I’ve read a number of books over the last several weeks, and three in particular really stood out, covering subjects ranging from true crime to humor and suspense to historical fiction. Whatever your pleasure, one of these is sure to strike your fancy!
Corpsewood: A True Crime Like No Other, by Daniel Ellis. What should have been an inspirational tale of transitioning from harried urban rat race to a simple idyllic life in the country describes instead the lurid, horrifying account of a dream turned into a nightmare. Mr. Ellis masterfully chronicles Professor Charles Scudder’s metamorphosis from prestigious college professor in Chicago to a self-reliant farmer/survivalist in the dark woods of Georgia, his alleged ties to the occult and mind-control experiments, and the tragic events leading to his murder, which the professor himself depicted in a chilling self-portrait. The book offers a factual and in-depth account of the police investigation, the arrest and trial of the murderers, and glimpses into Mr. Scudder’s private life, along with the author’s personal visit to the Corpsewood remains with one of the witnesses. All in all, a gripping read that was hard to put down.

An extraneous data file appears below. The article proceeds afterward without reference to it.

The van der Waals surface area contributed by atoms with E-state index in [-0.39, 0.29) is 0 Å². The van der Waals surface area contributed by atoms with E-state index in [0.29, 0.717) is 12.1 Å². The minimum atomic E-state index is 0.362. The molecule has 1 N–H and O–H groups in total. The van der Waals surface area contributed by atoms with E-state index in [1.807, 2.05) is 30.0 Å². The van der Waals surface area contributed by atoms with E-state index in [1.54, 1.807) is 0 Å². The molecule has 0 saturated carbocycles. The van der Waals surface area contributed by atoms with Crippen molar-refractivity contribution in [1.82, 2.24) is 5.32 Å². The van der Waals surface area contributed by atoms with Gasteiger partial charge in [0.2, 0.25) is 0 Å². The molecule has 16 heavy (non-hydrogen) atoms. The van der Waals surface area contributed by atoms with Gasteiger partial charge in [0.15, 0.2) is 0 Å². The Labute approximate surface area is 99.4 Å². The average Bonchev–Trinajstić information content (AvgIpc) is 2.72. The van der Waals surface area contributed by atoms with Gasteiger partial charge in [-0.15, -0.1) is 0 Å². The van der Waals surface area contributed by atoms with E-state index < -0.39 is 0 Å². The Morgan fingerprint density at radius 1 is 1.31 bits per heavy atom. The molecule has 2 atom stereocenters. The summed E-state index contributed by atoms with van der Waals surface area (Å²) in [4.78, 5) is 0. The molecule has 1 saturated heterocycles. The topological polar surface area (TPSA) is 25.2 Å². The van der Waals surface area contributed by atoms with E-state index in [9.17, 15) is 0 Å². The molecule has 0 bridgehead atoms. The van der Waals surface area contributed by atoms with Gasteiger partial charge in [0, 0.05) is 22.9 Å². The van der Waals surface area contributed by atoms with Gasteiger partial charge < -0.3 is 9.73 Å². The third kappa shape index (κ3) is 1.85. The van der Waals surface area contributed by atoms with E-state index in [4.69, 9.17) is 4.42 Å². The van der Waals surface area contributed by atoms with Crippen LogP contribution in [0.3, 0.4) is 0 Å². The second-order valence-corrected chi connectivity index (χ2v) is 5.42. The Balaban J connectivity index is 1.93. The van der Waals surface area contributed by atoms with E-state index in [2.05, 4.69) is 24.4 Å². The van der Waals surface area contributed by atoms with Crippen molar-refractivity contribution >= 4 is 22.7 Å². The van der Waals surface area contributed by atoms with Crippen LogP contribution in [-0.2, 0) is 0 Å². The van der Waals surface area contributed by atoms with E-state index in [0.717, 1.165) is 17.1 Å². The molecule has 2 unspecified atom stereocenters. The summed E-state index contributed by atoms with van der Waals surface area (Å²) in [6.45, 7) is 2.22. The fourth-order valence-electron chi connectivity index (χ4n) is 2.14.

Trouble in Mudbug, by Jana DeLeon. Imagine going to your mother-in-law’s funeral, only to watch her climb out of her coffin–and then afterward she pops into your affairs at the most inopportune times! Frustrated, you tell her off BUT–you’re the only one who can see or hear her, and in public you come off looking like an idiot or worse. Someone murdered Helena Henry and she wants to know who and why. Now someone seems bent on killing her daughter-in-law as well. Add to the mix a zoologist who’s not really a zoologist and a family friend who is anything but. This delightful blend of suspense, humor, and spicy romance kept me turning the pages.
The River of Corn, by John Rose Putnam. A fascinating story of Hernando de Soto’s relentless search for gold in the Carolinas, his brutalization of the native tribes, and a slave’s desperate flight to freedom with the beautiful Chicora queen de Soto holds captive.